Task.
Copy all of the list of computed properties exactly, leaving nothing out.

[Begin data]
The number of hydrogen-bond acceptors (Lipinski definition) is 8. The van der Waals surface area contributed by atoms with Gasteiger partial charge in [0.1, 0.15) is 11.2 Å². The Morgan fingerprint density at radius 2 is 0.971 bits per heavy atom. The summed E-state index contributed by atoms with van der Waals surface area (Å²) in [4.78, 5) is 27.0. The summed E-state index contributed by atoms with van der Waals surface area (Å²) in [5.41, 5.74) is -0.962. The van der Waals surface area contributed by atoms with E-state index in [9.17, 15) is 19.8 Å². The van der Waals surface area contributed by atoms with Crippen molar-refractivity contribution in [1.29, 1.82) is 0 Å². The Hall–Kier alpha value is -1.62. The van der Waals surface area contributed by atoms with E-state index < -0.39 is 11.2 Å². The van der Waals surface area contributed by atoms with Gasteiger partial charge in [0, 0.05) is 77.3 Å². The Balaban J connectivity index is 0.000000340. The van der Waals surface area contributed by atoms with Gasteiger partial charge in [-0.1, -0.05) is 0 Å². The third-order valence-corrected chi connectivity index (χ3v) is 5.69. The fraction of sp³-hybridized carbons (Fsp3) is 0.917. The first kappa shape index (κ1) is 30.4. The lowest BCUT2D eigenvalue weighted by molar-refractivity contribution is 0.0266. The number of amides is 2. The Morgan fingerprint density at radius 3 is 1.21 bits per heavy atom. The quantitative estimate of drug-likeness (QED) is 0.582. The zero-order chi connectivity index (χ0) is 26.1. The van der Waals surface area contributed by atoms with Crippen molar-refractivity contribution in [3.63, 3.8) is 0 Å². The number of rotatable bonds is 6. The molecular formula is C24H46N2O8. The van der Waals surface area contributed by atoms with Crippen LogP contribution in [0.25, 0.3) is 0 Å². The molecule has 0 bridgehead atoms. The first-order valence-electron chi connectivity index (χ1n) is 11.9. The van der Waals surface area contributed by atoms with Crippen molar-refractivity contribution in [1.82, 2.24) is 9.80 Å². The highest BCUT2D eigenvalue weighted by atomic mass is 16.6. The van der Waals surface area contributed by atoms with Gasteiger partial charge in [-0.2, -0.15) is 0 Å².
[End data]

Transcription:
The number of hydrogen-bond acceptors (Lipinski definition) is 8. The van der Waals surface area contributed by atoms with Gasteiger partial charge in [0.1, 0.15) is 11.2 Å². The Morgan fingerprint density at radius 2 is 0.971 bits per heavy atom. The summed E-state index contributed by atoms with van der Waals surface area (Å²) in [4.78, 5) is 27.0. The summed E-state index contributed by atoms with van der Waals surface area (Å²) in [5.41, 5.74) is -0.962. The van der Waals surface area contributed by atoms with E-state index in [9.17, 15) is 19.8 Å². The van der Waals surface area contributed by atoms with Crippen molar-refractivity contribution in [1.29, 1.82) is 0 Å². The Hall–Kier alpha value is -1.62. The van der Waals surface area contributed by atoms with E-state index < -0.39 is 11.2 Å². The van der Waals surface area contributed by atoms with Gasteiger partial charge in [0, 0.05) is 77.3 Å². The Balaban J connectivity index is 0.000000340. The van der Waals surface area contributed by atoms with Gasteiger partial charge in [-0.1, -0.05) is 0 Å². The third-order valence-corrected chi connectivity index (χ3v) is 5.69. The fraction of sp³-hybridized carbons (Fsp3) is 0.917. The first kappa shape index (κ1) is 30.4. The lowest BCUT2D eigenvalue weighted by molar-refractivity contribution is 0.0266. The number of amides is 2. The Morgan fingerprint density at radius 3 is 1.21 bits per heavy atom. The quantitative estimate of drug-likeness (QED) is 0.582. The zero-order chi connectivity index (χ0) is 26.1. The van der Waals surface area contributed by atoms with Crippen molar-refractivity contribution in [3.63, 3.8) is 0 Å². The number of rotatable bonds is 6. The molecular formula is C24H46N2O8. The van der Waals surface area contributed by atoms with Crippen LogP contribution in [0.25, 0.3) is 0 Å². The molecule has 0 bridgehead atoms. The first-order valence-electron chi connectivity index (χ1n) is 11.9. The van der Waals surface area contributed by atoms with Crippen molar-refractivity contribution in [1.82, 2.24) is 9.80 Å². The highest BCUT2D eigenvalue weighted by atomic mass is 16.6. The van der Waals surface area contributed by atoms with Gasteiger partial charge in [-0.2, -0.15) is 0 Å².